A delivery van was parked across the street. It wasn’t there when he first arrived. There was a young guy with a clipboard standing next to it, looking like he was trying to figure out where to deliver whatever it was, he was delivering. He looked pretty lost. Could be his first day on the job; looked like it! It was early afternoon, but the street was busy. It was still only tourists. No locals would walk around in the heat if they could avoid it. That made it easier to keep an eye out for police agents. Daan hesitated checking his watch every few minutes.
He saw his contact come down the street, carrying a small backpack. He recognized him right away. The man was a local guy and really looked like he used too much of his own stuff; a complete wreck, just waiting to get busted by the police. He made the drunk tourists look good. The guy didn’t even bother to look to see if he was being followed. He passed by the delivery van before he crossed over. The man with the clipboard had gone into the bar across the street and was talking to a waitress. It looked very animated. Daan’s dealer came up the stairs and walked past the bouncer who gave him a scrutinizing look; trying to decide whether to throw him out or not. The man walked straight over to Daan’s table. He was not discrete. If the clientele had been a bit more sober, they would have noticed, but no one did.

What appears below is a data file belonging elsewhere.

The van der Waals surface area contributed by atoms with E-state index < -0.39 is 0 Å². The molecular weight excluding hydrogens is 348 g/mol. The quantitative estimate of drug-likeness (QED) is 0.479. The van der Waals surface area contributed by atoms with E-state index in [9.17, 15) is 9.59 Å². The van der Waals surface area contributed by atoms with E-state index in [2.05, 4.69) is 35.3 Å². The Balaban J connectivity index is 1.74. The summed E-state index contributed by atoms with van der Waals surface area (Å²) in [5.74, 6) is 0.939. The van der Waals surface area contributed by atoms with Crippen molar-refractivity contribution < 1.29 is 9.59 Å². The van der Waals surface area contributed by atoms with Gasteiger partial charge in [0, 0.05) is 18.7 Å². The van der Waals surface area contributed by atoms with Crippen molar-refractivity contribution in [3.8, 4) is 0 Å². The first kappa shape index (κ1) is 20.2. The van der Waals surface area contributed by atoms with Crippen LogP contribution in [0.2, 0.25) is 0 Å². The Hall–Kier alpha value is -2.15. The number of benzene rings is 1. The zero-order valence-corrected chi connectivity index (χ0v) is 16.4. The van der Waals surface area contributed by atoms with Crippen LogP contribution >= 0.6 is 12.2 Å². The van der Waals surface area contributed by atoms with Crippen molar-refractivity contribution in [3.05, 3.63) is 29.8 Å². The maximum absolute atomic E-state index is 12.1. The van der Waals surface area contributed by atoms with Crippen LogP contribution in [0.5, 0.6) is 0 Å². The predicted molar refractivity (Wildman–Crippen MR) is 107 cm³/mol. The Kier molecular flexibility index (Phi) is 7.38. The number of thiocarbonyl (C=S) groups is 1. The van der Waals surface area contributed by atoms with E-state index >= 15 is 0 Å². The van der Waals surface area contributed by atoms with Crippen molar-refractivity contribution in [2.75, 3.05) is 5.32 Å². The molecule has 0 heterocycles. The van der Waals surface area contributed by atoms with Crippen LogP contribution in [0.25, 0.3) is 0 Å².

“Got the money?” the guy asked without sitting down. It was clear that he wasn’t staying. The waitress came over and the guy just shook his head. Daan didn’t like it. The way he acted was way too obvious. Anyone watching would know they were up to something. Daan cast a glance towards the entrance. The bouncer wasn’t there.